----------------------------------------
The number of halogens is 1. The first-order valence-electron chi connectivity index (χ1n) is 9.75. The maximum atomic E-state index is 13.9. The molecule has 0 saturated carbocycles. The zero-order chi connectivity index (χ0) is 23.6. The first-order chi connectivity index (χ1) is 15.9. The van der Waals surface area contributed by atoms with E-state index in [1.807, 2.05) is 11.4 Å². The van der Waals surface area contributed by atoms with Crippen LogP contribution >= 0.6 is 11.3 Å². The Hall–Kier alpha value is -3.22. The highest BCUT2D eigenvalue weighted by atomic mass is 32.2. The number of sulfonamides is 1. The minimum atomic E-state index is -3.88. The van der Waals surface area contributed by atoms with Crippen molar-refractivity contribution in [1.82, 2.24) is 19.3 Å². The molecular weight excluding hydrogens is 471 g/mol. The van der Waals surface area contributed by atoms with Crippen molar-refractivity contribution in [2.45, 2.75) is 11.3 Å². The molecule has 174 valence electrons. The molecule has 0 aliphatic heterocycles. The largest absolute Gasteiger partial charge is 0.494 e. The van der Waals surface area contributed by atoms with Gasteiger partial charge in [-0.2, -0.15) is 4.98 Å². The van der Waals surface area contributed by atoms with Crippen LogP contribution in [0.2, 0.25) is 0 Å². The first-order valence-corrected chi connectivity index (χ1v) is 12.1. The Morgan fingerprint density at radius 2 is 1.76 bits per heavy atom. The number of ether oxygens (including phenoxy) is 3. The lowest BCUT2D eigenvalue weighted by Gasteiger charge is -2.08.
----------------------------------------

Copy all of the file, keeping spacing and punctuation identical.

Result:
The number of halogens is 1. The first-order valence-electron chi connectivity index (χ1n) is 9.75. The maximum atomic E-state index is 13.9. The molecule has 0 saturated carbocycles. The zero-order chi connectivity index (χ0) is 23.6. The first-order chi connectivity index (χ1) is 15.9. The van der Waals surface area contributed by atoms with E-state index in [1.807, 2.05) is 11.4 Å². The van der Waals surface area contributed by atoms with Crippen LogP contribution >= 0.6 is 11.3 Å². The Hall–Kier alpha value is -3.22. The highest BCUT2D eigenvalue weighted by atomic mass is 32.2. The number of sulfonamides is 1. The minimum atomic E-state index is -3.88. The van der Waals surface area contributed by atoms with Crippen molar-refractivity contribution in [1.82, 2.24) is 19.3 Å². The molecular weight excluding hydrogens is 471 g/mol. The van der Waals surface area contributed by atoms with Crippen molar-refractivity contribution in [2.45, 2.75) is 11.3 Å². The molecule has 174 valence electrons. The molecule has 0 aliphatic heterocycles. The largest absolute Gasteiger partial charge is 0.494 e. The van der Waals surface area contributed by atoms with Gasteiger partial charge in [-0.2, -0.15) is 4.98 Å². The van der Waals surface area contributed by atoms with Crippen LogP contribution in [0.2, 0.25) is 0 Å². The first-order valence-corrected chi connectivity index (χ1v) is 12.1. The Morgan fingerprint density at radius 2 is 1.76 bits per heavy atom. The number of ether oxygens (including phenoxy) is 3. The lowest BCUT2D eigenvalue weighted by Gasteiger charge is -2.08.